If you would like some background on the GIK issues, please read my open letter to your clients.
The accounting is problematic for donated pharmaceuticals that you have been auditing for the last few years.
If you have a budget of 100 or 300 hours, it might be wise to allocate a few hours to read beyond AICPA risk alerts and Accord position papers. You can browse my blog for discussions, which contain links to other resources that also discuss the accounting and valuation issues.
It is my considered opinion that many of the valuations are not supportable under GAAP. The timing of SFAS 157 isn’t the issue.
The amount of scrutiny on your client’s valuation methodologies is high and increasing.
The IRS is in a serious argument with one charity in Arizona.
The state AGs are reportedly focusing on the issue.
From a distance, it looks like the IRS and AGs are quite upset by what they see.
That means there may be public scrutiny of your audit work. “Where were the auditors?” is the inevitable question anytime there are issues with accounting.
You might want to carefully review your planning for the next audit cycle.
I will post a discussion later on planning. For the moment, consider such areas as concentration, material estimates, variance power, the presumption that revenue recognition is a significant risk, auditing fair value, tone at the top, bias, and management override. Ponder GIK issues in terms of opportunity, motivation, and rationalization during your brainstorming sessions.
In terms of materiality, we are talking about numbers that are far beyond material. Just to put things into perspective, I recall financial statements where anywhere from 50% to 80% of revenue was from donated medicine. Dive into those numbers and you will find out that the vast majority of the revenue is regularly generated from one medicine – 500mg mebendazole.
The biggest number on the financial statements is one drug with a fair value that is difficult to determine. That makes the fair value of that one med sort of like the allowance for loan loss on a bank. Get that one number wrong and the entirety of the financial statements are materially incorrect.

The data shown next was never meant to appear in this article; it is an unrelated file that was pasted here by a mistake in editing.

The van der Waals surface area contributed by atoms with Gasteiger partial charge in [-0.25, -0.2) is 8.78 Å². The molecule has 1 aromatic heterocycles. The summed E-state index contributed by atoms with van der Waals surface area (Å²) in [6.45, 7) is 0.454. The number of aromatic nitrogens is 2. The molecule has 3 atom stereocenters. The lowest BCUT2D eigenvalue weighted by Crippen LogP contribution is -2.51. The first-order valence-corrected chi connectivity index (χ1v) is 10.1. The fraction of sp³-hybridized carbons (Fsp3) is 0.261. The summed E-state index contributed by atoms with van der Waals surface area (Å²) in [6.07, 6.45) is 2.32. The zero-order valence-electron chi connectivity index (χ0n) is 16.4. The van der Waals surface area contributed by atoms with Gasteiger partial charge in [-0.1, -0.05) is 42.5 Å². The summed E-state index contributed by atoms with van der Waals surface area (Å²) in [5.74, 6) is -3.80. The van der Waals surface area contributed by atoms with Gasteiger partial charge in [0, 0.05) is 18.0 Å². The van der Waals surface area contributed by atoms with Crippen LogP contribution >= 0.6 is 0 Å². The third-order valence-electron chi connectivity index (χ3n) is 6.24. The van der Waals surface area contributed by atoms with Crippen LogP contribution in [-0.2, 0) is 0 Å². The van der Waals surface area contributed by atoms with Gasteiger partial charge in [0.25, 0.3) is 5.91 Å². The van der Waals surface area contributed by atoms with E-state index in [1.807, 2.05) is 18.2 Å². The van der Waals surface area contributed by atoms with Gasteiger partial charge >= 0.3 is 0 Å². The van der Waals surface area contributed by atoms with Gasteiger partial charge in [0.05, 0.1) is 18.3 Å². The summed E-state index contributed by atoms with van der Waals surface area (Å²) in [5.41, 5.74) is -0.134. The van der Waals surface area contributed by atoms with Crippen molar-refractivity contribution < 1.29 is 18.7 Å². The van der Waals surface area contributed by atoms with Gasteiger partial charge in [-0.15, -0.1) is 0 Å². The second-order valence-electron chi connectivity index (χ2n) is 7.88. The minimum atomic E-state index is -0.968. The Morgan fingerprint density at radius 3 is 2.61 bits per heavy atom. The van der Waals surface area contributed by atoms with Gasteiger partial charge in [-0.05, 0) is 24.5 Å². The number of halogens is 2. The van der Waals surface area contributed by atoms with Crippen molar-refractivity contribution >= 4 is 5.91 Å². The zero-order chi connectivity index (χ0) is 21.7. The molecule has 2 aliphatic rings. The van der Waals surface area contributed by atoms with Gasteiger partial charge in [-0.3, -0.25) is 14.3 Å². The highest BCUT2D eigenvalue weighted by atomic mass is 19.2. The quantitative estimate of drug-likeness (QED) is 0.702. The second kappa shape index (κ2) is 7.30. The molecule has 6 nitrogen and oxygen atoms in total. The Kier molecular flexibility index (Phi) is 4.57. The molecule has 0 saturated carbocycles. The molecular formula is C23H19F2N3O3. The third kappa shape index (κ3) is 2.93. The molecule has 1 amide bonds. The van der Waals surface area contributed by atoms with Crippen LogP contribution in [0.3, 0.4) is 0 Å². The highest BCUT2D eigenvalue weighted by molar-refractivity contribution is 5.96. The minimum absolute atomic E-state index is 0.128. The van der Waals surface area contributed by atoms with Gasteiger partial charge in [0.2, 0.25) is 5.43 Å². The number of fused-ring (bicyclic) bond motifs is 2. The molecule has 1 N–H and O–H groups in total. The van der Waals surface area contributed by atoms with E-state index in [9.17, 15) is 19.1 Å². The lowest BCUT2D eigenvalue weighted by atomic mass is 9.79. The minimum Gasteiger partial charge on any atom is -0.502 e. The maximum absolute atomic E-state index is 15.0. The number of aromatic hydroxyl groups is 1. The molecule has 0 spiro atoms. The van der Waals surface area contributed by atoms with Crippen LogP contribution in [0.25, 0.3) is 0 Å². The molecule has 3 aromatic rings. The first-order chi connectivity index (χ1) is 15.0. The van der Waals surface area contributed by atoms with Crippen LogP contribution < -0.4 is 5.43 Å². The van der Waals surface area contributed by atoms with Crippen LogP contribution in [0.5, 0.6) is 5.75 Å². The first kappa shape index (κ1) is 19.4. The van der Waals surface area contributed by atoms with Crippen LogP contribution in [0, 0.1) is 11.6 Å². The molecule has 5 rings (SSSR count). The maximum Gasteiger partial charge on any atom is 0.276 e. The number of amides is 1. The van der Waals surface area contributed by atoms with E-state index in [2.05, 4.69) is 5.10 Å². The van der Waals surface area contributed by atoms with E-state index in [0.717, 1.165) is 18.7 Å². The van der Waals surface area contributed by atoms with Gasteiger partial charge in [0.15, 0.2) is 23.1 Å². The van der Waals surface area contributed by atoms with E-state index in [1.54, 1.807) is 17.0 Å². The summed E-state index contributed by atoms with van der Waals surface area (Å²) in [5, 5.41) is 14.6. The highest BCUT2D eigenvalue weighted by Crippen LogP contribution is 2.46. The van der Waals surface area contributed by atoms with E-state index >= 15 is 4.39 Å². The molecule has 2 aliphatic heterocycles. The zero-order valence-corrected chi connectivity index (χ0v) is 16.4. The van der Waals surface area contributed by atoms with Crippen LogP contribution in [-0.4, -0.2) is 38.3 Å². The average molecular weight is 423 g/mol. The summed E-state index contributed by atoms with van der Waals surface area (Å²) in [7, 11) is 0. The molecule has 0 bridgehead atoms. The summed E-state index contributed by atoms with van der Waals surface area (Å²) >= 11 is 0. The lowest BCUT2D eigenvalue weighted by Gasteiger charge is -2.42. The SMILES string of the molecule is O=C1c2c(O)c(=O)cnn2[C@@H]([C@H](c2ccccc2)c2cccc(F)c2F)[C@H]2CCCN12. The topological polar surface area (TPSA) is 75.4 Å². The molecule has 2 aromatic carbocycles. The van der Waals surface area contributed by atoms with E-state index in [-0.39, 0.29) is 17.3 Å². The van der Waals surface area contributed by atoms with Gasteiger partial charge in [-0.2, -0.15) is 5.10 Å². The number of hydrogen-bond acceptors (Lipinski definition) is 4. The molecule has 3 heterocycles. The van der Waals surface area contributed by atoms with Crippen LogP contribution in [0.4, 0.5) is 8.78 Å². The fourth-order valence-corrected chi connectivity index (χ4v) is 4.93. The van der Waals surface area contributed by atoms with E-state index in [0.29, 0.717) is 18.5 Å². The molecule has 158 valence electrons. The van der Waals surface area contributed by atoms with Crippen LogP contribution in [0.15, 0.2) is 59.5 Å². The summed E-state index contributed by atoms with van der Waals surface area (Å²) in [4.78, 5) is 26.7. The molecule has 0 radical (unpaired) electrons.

I perceive lots of people have a copy of the IRS audit report on an Arizona charity. If your client has a lot of donated meds, I’m guessing it is very likely the CFO or CEO has a copy of the report. It might be wise to get a copy from your client and read it as a part of your year-end audit planning.
If my assumption is correct that there are lots of copies floating around and if your client doesn’t have a copy, it might be worthwhile to revisit their risk assessment process. I think this is a serious enough risk for the R&D community that it should on your client’s radar screen.
As a part of your client continuance process and as an overall planning step, it might be worth doing an internet search to ascertain what publicity your client has gathered in the last twelve months.
Might be worthwhile to do a post-issuance review of prior audit reports.
If you’ve been aware of the publicity surrounding GIK valuation over the last year, it might be worthwhile looking at a few sets of prior year workpapers. Consider the auditing and accounting with any new insights you’ve gained.
If you’ve just tuned in to the turmoil, you might want to browse the publicly available discussions and posts on my blog. Then you might want to look at some prior workpapers with that new insight.
After doing some reading and pondering, you may have significant information and knowledge you didn’t have before. If that’s the case, you might want to revisit AU 561, Subsequent Discovery of Facts Existing at the Date of the Auditor’s Report.
From what I can see and read, there is a lot of attention on the valuation issue. It might be wise to consider what steps are necessary in your audit practice. Maybe I’m wrong, but I think there is still time for some maneuvering room.
Spend some time reading about industry developments in the last year.
Plan your upcoming audits carefully.
Consider whether anything is needed under AU 561.
You still have time, but I perceive time is running out.
James Ulvog, CPA, MBA